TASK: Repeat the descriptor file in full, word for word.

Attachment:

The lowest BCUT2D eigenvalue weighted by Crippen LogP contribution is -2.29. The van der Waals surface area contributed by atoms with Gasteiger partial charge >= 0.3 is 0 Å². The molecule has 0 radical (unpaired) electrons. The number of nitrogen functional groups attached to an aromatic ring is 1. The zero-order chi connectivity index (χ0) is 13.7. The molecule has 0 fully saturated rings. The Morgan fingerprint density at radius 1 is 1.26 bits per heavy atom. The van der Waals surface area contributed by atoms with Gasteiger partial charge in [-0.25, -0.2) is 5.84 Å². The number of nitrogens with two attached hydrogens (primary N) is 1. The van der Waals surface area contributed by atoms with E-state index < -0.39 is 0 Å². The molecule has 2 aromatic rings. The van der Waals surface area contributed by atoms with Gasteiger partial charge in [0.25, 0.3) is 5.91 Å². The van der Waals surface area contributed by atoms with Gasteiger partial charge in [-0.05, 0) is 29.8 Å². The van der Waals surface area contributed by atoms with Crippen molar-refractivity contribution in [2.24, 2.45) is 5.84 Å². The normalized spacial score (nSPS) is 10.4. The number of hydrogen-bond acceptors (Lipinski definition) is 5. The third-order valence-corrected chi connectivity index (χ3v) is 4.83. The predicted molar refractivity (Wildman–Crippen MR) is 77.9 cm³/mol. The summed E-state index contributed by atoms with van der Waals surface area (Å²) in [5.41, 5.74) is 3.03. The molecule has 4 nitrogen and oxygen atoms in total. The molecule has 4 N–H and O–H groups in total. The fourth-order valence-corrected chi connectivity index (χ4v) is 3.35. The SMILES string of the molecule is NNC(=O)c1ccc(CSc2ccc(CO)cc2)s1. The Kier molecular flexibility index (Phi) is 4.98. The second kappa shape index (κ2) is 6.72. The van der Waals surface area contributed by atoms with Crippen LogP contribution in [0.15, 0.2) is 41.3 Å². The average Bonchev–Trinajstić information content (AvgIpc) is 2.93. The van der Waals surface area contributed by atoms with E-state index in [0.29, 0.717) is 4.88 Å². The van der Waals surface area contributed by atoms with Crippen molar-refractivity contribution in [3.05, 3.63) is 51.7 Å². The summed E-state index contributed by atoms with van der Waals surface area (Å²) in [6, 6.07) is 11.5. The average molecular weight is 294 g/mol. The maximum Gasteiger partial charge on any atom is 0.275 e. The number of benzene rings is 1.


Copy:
The lowest BCUT2D eigenvalue weighted by Crippen LogP contribution is -2.29. The van der Waals surface area contributed by atoms with Gasteiger partial charge >= 0.3 is 0 Å². The molecule has 0 radical (unpaired) electrons. The number of nitrogen functional groups attached to an aromatic ring is 1. The zero-order chi connectivity index (χ0) is 13.7. The molecule has 0 fully saturated rings. The Morgan fingerprint density at radius 1 is 1.26 bits per heavy atom. The van der Waals surface area contributed by atoms with Gasteiger partial charge in [-0.25, -0.2) is 5.84 Å². The number of nitrogens with two attached hydrogens (primary N) is 1. The van der Waals surface area contributed by atoms with E-state index < -0.39 is 0 Å². The molecule has 2 aromatic rings. The van der Waals surface area contributed by atoms with Gasteiger partial charge in [0.25, 0.3) is 5.91 Å². The van der Waals surface area contributed by atoms with Gasteiger partial charge in [-0.05, 0) is 29.8 Å². The van der Waals surface area contributed by atoms with Crippen molar-refractivity contribution in [2.24, 2.45) is 5.84 Å². The normalized spacial score (nSPS) is 10.4. The number of hydrogen-bond acceptors (Lipinski definition) is 5. The third-order valence-corrected chi connectivity index (χ3v) is 4.83. The predicted molar refractivity (Wildman–Crippen MR) is 77.9 cm³/mol. The summed E-state index contributed by atoms with van der Waals surface area (Å²) in [5.41, 5.74) is 3.03. The molecule has 4 nitrogen and oxygen atoms in total. The molecule has 4 N–H and O–H groups in total. The fourth-order valence-corrected chi connectivity index (χ4v) is 3.35. The SMILES string of the molecule is NNC(=O)c1ccc(CSc2ccc(CO)cc2)s1. The Kier molecular flexibility index (Phi) is 4.98. The second kappa shape index (κ2) is 6.72. The van der Waals surface area contributed by atoms with Crippen LogP contribution in [0.15, 0.2) is 41.3 Å². The average Bonchev–Trinajstić information content (AvgIpc) is 2.93. The van der Waals surface area contributed by atoms with E-state index in [0.29, 0.717) is 4.88 Å². The van der Waals surface area contributed by atoms with Crippen molar-refractivity contribution in [3.05, 3.63) is 51.7 Å². The summed E-state index contributed by atoms with van der Waals surface area (Å²) in [6, 6.07) is 11.5. The average molecular weight is 294 g/mol. The maximum Gasteiger partial charge on any atom is 0.275 e. The number of benzene rings is 1.